Future Scope of Fixed Wireless Internet

There’s been plenty of speculation about how long fixed wireless technology will survive, and whether it can overtake broadband services. The good news is that the fixed wireless access (FWA) market is projected to grow at a CAGR of 73.4%1 between 2021 and 2026. 

Across the globe, service providers have also realized the benefits of fixed wireless offers. That’s the reason FWA net adds have increased 158%2 since the first quarter of 2020. 

It comes at a time when users are already frustrated with low bandwidth, limited data caps, and sluggish speeds of cable broadband. Then there’s the problem of asymmetrical internet connections with dwindling uplink speeds. While fiber internet overcomes many of these drawbacks, it’s expensive in the long run.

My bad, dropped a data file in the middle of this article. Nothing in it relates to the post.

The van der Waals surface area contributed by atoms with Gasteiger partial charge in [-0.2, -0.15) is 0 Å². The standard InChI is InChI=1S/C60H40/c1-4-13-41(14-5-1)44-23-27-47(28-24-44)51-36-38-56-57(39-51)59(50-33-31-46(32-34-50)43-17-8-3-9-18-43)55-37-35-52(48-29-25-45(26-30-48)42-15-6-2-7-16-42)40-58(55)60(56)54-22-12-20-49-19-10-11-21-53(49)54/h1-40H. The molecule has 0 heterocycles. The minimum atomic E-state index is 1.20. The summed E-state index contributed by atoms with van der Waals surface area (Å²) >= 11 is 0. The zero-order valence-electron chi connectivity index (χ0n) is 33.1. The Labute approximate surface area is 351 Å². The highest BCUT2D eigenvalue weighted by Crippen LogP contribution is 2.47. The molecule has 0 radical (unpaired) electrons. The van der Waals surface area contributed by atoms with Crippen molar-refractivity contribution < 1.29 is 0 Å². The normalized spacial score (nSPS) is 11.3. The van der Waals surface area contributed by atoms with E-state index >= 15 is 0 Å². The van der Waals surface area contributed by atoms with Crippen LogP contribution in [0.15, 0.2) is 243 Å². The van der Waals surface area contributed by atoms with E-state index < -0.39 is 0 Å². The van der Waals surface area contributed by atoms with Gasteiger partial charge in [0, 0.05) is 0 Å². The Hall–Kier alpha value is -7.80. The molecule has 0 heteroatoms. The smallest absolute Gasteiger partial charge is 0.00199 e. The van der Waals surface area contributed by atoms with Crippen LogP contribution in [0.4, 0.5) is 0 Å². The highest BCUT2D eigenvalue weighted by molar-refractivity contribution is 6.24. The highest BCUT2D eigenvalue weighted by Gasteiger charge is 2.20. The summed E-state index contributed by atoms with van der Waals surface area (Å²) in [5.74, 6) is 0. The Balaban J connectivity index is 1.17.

That means both businesses and households alike will gravitate towards fixed wireless in the near future. If you’re wondering whether fixed wireless will stand the test of time, the numbers are in its favor. It isn’t surprising considering the advantages fixed wireless offers over other internet connectivity options. 

 

Why Fixed Wireless Is Poised to Achieve Sustained Growth

The outstanding benefits of fixed wireless internet aren’t the only factors contributing to its growth. Here are a few other reasons fixed wireless is expected to attract more users and service providers:

 

Rise of 5G

Fixed wireless internet speeds are already higher than those of other broadband connections. With direct internet access (DIA), it can offer even faster speeds of up to 20 Gbps.